Issa Nasser, a 7-month-old Yemeni child, was suffering from severe malnutrition last week
“I don’t have anything to give him,” his father, a local fisherman, told The Associated Press.
This week, Nasser is dead – one of thousands of children expected to die of starvation this year in Yemen.
The war-torn country is on the brink of a massive famine as donations dry up amid the COVID-19 pandemic. The spread of disease, coupled with an ongoing five-year civil war between Houthi rebels and Saudi-backed pro-government forces, is creating the perfect storm for a massive humanitarian crisis, according to UNICEF Yemen’s chief of communication Bismarck Swangin.
“Whilst the criteria to declare a famine have not been met, there is widespread and serious malnutrition, and children are continuing to die on a daily basis,” Swangin told Fox News. “The arrival of COVID-19 has made a difficult situation even worse.”
UNICEF has reported the number of malnourished children could increase to 2.4 million without further international intervention.
Swangin added that social-distancing measures, along with fear of getting sick, created new challenges for hunger response services aimed at reaching mothers and their children.
With 80 percent of Yemen’s population relying on some form of international aid for survival, global attention to the situation has been critical for gathering monetary and humanitarian support.
In June, the United Nations and Saudi Arabia held a donation drive for Yemen, raising $1.35 billion in aid money. The number was half of what U.N. member states pledged last year and includes only a fraction of the money Yemen needs to battle the spread of COVID-19.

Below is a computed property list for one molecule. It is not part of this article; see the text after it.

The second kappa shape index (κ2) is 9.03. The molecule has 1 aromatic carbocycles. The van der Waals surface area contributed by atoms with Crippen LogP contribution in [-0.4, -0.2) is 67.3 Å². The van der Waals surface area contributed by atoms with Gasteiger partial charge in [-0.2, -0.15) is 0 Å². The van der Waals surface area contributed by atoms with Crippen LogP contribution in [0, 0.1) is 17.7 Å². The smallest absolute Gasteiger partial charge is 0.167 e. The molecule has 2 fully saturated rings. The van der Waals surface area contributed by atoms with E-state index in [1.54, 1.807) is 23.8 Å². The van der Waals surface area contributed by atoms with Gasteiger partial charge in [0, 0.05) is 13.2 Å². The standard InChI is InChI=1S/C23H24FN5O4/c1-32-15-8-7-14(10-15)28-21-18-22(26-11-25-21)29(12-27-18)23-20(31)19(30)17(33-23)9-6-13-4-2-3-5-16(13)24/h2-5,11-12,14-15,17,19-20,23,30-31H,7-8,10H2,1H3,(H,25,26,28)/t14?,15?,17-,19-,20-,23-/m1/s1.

While Yemen has been reporting only around 1,300 cases of coronavirus, the true extent of the outbreak likely has been much worse, analysts warned. Limited testing capabilities and access to medical facilities made it difficult to gauge the gravity of the situation.
Nongovernmental organizations [NGOs] have been operating around the clock in Yemen, tasked with balancing nutrition needs of the population while avoiding the inevitable spread of COVID-19.
“Yemen will be slammed by the virus as it takes root because of the weakened immune systems, malnourishment and a prolonged state of poor health,” said Steve Gumaer, the president of Partners Relief & Development, an international grassroots charity set to distribute food this week in the country.
While many larger NGOs and the United Nations have seen a decrease in donations, Gumaer was experiencing the opposite. He attributed the rise in funds to people feeling more connected to world issues, such as the humanitarian crisis Yemen has faced.
Gumaer said he’d speak with his partners in Yemen daily and reiterated the need for international attention to the extremely vulnerable civilian population.
“Yemen can’t handle this crisis alone,” Gumaer added.